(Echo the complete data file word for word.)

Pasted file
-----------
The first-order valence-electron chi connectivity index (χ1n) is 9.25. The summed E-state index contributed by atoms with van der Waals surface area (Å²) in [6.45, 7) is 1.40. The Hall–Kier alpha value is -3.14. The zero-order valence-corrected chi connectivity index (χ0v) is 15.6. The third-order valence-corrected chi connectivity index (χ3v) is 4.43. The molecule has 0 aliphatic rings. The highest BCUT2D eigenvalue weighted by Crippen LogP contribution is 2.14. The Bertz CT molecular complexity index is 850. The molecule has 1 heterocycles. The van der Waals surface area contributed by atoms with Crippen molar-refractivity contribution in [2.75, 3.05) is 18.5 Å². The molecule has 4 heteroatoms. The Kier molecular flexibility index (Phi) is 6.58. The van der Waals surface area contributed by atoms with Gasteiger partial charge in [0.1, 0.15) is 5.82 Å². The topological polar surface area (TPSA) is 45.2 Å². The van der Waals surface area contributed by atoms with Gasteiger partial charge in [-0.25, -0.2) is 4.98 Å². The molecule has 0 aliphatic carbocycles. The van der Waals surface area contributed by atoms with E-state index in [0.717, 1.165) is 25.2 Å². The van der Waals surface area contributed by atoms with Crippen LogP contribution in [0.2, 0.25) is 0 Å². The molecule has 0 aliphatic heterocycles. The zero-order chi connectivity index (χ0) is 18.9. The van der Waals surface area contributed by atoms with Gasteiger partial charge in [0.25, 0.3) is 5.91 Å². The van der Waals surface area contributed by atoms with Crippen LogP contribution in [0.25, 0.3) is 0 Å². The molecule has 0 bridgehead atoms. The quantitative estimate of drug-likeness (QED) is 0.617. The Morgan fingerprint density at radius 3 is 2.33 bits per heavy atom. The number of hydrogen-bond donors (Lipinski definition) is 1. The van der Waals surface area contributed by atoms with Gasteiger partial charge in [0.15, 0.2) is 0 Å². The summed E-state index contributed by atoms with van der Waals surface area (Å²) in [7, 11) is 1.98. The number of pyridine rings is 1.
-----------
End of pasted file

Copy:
The first-order valence-electron chi connectivity index (χ1n) is 9.25. The summed E-state index contributed by atoms with van der Waals surface area (Å²) in [6.45, 7) is 1.40. The Hall–Kier alpha value is -3.14. The zero-order valence-corrected chi connectivity index (χ0v) is 15.6. The third-order valence-corrected chi connectivity index (χ3v) is 4.43. The molecule has 0 aliphatic rings. The highest BCUT2D eigenvalue weighted by Crippen LogP contribution is 2.14. The Bertz CT molecular complexity index is 850. The molecule has 1 heterocycles. The van der Waals surface area contributed by atoms with Crippen molar-refractivity contribution in [2.75, 3.05) is 18.5 Å². The molecule has 4 heteroatoms. The Kier molecular flexibility index (Phi) is 6.58. The van der Waals surface area contributed by atoms with Gasteiger partial charge in [0.1, 0.15) is 5.82 Å². The topological polar surface area (TPSA) is 45.2 Å². The van der Waals surface area contributed by atoms with Gasteiger partial charge in [-0.25, -0.2) is 4.98 Å². The molecule has 0 aliphatic carbocycles. The van der Waals surface area contributed by atoms with E-state index in [0.717, 1.165) is 25.2 Å². The van der Waals surface area contributed by atoms with Crippen LogP contribution in [0.2, 0.25) is 0 Å². The molecule has 0 aliphatic heterocycles. The zero-order chi connectivity index (χ0) is 18.9. The van der Waals surface area contributed by atoms with Gasteiger partial charge in [0.25, 0.3) is 5.91 Å². The van der Waals surface area contributed by atoms with Crippen LogP contribution in [0.25, 0.3) is 0 Å². The molecule has 0 bridgehead atoms. The quantitative estimate of drug-likeness (QED) is 0.617. The Morgan fingerprint density at radius 3 is 2.33 bits per heavy atom. The number of hydrogen-bond donors (Lipinski definition) is 1. The van der Waals surface area contributed by atoms with Gasteiger partial charge in [0.15, 0.2) is 0 Å². The summed E-state index contributed by atoms with van der Waals surface area (Å²) in [7, 11) is 1.98. The number of pyridine rings is 1.